FABIEN GIRAUD AND RAPHAEL SIBONI

THE OUTLAND
The Outland is a large black box, perched atop hydraulic legs, that bounces and dives unpredictably, shudders and shakes, tips and wobbles, to the point you might be afraid it will fall over. It is in fact a flight simulator ride, with no door and no external markings. As soon as you learn that, the box becomes more and more intriguing, inciting imaginary flight paths as you try to reconcile the visible movement of the box with what sort of vision the imaginary audience inside would be experiencing.

JACQUELINE KIYOMI GORDON

LISTEN WITH HEADPHONES
由杰奎琳·吉米·戈登(Jacqueline Kiyomi Gordon)在旧金山Yerba Buena艺术中心(YBCA)的新展览系列“控制:文化中的技术,无时无刻不在发生”中建造,是一种塑造声音,运动和感知的装置。该装置雄心勃勃,具有建筑雄心,需要探索一个房间,房间内布满11.1.4环绕立体声系统和定制的减震声板,以突出艺术家所描述的“声音之间移动,声音内部移动之间的交换”的含义。雕塑,与其他人一起移动”,并在此过程中产生“亲密感”。借用消音室和声学测试实验室中使用的隔音板的材料和几何形状,戈登的身临其境的声音环境部署了临床声音设计,以进行探索和互动。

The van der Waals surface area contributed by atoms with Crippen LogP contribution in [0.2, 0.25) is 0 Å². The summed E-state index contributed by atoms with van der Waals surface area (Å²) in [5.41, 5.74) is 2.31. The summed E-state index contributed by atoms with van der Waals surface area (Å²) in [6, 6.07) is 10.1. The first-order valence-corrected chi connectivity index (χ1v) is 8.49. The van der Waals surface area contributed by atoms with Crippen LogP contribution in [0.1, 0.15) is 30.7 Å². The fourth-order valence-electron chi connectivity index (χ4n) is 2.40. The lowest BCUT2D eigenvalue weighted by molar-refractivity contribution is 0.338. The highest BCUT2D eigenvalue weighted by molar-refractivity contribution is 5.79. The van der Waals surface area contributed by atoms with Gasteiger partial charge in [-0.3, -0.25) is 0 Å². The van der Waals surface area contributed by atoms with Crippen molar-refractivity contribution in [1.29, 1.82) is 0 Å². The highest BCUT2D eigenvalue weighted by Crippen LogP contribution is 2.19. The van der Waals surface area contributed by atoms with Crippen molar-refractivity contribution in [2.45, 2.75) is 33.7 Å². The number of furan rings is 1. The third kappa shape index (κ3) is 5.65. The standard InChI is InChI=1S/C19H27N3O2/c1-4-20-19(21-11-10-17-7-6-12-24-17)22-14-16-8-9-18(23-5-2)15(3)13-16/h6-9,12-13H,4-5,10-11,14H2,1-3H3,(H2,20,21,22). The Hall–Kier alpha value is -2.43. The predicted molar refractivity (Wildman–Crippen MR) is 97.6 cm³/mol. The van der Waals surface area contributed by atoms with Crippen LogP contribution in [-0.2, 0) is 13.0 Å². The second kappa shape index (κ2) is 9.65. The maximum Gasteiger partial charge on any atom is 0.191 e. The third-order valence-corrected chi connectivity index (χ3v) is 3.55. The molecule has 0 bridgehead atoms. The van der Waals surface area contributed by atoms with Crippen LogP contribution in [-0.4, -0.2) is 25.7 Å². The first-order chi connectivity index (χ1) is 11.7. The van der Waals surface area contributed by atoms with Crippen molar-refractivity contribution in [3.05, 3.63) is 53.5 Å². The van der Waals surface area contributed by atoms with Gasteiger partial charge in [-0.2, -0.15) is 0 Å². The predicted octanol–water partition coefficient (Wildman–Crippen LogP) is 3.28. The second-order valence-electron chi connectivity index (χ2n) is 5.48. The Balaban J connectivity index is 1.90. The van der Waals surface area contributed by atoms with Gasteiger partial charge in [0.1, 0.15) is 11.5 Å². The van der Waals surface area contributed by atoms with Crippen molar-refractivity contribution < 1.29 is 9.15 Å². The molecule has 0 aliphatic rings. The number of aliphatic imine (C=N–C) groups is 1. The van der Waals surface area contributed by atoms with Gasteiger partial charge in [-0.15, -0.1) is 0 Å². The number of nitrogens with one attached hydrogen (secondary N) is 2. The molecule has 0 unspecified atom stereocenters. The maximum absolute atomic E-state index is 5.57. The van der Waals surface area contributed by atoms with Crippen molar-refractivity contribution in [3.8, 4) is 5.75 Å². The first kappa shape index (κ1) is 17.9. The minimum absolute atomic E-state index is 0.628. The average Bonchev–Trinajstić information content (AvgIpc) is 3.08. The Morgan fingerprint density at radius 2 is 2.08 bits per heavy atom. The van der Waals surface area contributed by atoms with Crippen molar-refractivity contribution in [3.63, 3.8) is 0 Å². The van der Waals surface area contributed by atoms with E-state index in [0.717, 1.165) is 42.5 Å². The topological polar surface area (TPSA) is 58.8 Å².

位于“戈登(Gordon)”空间中央的位置是“爱的座位(Love Seat)”,这是一对相邻的围墙,游客可以坐在那里聆听。聆听者共享一个共同的视线,但在身体上是分开的,他们可以在相对(相对)的声音隔离中享受片刻。在展览随附的文章中,“控制:文化中的技术”策展人策奇·莫斯(Ceci Moss)简洁地将戈登的方法描述为“调音的情绪”,以“进入并指挥”进入该空间的人。
不出所料,戈登竭尽全力地雕刻了《永远发生的一切》中的音响效果,在展览中她看到她与Meyer Sound Laboratories的专家紧密合作。她在下面的视频中简要地介绍了她的过程,并且值得深入研究创建者在该项目上的帖子,因为它提供了一些有价值的“细节”,以及合作者Jon Leidecker(又名Wobbly)和Zackery Belanger的评论。

TACITA DEAN

Turbine Hall